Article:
Telecommunications in Zambia includes radio, television, fixed and mobile telephones, and the Internet.
Telecommunications in Zambia Wikipedia
The state-owned Zambia National Broadcasting Corporation (ZNBC) operates three radio networks. Roughly two dozen private radio stations are operating. Relays of at least two international broadcasters are accessible in Lusaka and Kitwe.
ZNBC operates one television station, and is the principal local-content provider. There is also several private TV stations. Multi-channel subscription TV services are available.Calling code: +260
International call prefix: 00
82,500 lines in use, 150th in the world (2012);
85,700 lines in use (2011).
10.5 million lines, 76th in the world (2012);
8.2 million lines (2011).
Satellite earth stations: 2 Intelsat (1 Indian Ocean and 1 Atlantic Ocean), 3 owned by Zamtel (2010).
Facilities are among the best in sub-Saharan Africa. High-capacity microwave radio relay connects most larger towns and cities. Several cellular telephone services are in operation and network coverage is improving. A domestic satellite system is being installed to improve telephone service in rural areas. Very small aperture terminal (VSAT) networks are operated by private firms.Top-level domain: .zm
Internet service is widely available.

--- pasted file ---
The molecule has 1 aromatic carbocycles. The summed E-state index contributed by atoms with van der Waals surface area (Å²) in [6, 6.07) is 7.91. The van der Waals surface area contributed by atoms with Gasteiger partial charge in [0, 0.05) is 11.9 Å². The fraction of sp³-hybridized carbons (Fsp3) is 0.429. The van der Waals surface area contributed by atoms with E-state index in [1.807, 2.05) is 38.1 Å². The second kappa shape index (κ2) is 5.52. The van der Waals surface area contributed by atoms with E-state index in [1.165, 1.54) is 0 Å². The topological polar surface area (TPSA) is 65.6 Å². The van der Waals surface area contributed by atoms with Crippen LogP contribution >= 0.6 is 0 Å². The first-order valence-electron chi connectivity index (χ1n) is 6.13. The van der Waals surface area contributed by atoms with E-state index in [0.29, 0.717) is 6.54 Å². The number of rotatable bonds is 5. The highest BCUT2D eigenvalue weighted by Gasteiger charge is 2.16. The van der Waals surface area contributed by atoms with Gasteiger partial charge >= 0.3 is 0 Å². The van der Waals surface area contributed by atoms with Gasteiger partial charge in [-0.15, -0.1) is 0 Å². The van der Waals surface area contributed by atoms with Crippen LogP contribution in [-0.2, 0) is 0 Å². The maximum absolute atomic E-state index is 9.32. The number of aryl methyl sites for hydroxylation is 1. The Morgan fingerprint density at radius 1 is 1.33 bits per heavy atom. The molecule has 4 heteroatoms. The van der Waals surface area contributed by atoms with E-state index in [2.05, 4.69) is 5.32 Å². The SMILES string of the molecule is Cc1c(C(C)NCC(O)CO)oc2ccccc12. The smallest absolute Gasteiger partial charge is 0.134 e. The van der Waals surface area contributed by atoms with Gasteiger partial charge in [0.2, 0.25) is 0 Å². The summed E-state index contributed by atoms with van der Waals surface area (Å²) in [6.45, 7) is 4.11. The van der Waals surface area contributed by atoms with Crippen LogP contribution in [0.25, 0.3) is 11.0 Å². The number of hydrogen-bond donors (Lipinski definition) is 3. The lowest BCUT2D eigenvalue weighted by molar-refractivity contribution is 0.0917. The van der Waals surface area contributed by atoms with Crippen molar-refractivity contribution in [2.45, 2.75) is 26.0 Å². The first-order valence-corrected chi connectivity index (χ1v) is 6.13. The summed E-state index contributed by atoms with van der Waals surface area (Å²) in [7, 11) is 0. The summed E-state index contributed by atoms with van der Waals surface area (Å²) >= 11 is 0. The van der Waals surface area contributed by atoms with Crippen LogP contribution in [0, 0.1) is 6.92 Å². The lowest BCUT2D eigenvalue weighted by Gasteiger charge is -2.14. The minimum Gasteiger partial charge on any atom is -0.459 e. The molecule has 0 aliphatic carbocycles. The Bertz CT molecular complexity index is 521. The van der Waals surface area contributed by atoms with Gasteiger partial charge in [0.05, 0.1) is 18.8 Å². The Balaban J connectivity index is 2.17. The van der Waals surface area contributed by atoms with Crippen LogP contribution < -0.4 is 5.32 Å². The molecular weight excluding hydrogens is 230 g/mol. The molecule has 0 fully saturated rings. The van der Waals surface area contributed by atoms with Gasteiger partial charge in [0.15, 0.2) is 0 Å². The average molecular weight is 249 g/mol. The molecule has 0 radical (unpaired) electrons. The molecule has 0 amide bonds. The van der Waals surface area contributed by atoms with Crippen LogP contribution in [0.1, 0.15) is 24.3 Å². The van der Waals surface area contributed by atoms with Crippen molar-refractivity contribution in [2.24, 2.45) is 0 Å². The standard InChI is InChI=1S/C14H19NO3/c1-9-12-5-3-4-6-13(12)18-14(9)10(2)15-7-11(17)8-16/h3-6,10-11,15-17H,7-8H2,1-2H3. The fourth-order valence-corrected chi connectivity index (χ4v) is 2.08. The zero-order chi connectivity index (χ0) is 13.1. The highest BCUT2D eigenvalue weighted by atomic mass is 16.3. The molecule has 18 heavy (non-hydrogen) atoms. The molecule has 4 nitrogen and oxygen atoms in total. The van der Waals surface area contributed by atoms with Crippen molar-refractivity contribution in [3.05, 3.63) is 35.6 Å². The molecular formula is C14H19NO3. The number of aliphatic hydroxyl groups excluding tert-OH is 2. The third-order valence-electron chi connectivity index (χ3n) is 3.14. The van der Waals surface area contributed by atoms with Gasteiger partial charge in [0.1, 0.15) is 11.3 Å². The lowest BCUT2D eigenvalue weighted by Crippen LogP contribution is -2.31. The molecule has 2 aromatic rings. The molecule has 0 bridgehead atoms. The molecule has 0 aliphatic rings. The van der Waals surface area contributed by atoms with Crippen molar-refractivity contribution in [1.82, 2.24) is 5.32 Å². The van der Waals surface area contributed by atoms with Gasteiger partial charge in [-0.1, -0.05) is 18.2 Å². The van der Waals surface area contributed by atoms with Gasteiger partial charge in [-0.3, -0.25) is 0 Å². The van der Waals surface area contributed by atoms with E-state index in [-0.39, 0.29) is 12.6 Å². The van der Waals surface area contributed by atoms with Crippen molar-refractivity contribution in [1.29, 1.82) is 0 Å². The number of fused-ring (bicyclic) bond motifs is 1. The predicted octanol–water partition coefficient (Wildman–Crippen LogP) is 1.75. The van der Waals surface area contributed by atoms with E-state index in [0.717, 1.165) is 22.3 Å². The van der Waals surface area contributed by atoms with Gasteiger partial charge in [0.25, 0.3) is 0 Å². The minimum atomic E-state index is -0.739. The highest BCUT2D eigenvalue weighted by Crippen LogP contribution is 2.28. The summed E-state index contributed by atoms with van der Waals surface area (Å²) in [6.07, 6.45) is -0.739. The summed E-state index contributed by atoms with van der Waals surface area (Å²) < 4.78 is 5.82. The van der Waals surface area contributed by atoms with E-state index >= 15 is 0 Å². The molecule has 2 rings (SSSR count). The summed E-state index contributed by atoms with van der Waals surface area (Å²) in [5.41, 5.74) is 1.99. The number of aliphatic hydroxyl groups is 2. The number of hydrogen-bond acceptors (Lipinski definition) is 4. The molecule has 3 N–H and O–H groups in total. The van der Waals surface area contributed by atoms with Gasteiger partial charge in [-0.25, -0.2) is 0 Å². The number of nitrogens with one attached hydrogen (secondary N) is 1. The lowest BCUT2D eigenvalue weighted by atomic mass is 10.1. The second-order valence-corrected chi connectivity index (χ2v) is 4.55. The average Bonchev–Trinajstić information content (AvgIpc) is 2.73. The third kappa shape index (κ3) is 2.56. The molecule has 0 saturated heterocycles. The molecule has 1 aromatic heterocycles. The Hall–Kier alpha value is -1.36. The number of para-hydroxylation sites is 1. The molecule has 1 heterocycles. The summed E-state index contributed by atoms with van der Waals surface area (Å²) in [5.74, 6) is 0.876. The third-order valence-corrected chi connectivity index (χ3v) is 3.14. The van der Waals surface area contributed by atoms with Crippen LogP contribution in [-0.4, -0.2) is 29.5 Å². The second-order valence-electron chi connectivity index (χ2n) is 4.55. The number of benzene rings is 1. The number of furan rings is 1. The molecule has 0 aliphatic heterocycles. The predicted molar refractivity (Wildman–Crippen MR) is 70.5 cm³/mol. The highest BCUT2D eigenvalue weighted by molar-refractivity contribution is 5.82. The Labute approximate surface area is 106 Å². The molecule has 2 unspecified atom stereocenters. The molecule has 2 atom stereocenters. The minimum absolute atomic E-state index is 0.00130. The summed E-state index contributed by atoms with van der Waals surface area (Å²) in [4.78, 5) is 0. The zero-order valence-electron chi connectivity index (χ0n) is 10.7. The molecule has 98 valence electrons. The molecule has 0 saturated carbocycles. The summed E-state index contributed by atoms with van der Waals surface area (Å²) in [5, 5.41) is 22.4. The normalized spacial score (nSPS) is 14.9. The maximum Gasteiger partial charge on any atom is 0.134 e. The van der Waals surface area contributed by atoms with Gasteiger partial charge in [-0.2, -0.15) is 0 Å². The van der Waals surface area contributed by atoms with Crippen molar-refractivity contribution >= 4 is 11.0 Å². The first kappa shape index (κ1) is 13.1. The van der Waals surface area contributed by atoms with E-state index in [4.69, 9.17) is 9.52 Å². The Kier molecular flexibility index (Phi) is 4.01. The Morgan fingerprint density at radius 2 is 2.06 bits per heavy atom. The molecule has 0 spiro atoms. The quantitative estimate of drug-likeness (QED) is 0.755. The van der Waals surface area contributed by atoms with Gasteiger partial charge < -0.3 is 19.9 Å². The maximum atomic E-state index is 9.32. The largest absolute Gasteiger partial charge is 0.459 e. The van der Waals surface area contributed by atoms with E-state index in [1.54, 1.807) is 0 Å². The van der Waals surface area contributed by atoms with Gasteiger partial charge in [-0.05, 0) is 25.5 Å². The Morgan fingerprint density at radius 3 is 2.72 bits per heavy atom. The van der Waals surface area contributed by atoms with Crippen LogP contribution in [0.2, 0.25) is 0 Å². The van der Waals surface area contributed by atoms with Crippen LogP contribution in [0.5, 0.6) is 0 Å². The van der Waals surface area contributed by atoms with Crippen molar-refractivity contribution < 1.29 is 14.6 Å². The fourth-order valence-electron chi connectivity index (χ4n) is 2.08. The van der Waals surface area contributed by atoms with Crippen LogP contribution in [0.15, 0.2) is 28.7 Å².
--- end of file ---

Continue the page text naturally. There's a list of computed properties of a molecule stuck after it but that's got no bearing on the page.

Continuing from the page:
1.9 million users, 93rd in the world; 13.5% of the population, 160th in the world (2012);
816,200 users, 105th in the world (2009).
Fixed broadband: 14,785 subscriptions, 138th in the world; 0.1% of the population, 166th in the world (2012).
Wireless broadband: 90,643 subscriptions, 121st in the world; 0.7% of the population, 137th in the world (2012).
Internet hosts: 16,571 hosts, 122nd in the world (2012).
IPv4: 162,816 addresses allocated, less than 0.05% of the world total, 6.8 addresses per 1000 people (2012).
Internet access is not restricted and individuals and groups freely express their views via the Internet, however the government frequently threatens to deregister critical online publications and blogs. In October 2012 the government attempted to deregister the blog Zambian Watchdog, but was unsuccessful because the blog was hosted abroad and therefore outside government control.
The constitution and law provide for freedom of speech and press, however the government uses provisions contained in the law to restrict these freedoms. The government is sensitive to opposition and other criticism and has been quick to prosecute critics using the legal pretext that they had incited public disorder. Libel laws are used to suppress free speech and the press.
The constitution and law prohibit arbitrary interference with privacy, family, home, or correspondence, but the government frequently does not respect these prohibitions. The law requires a search or arrest warrant before police may enter a home, except during a state of emergency or when police suspect a person has committed an offense such as treason, sedition, defamation of the president, or unlawful assembly. Police routinely enter homes without a warrant. The law grants the Drug Enforcement Commission (DEC), the Zambia Security Intelligence Service (ZSIS), and police authority to monitor communications using wiretaps with a warrant issued on the basis of probable cause, and authorities generally respect this requirement.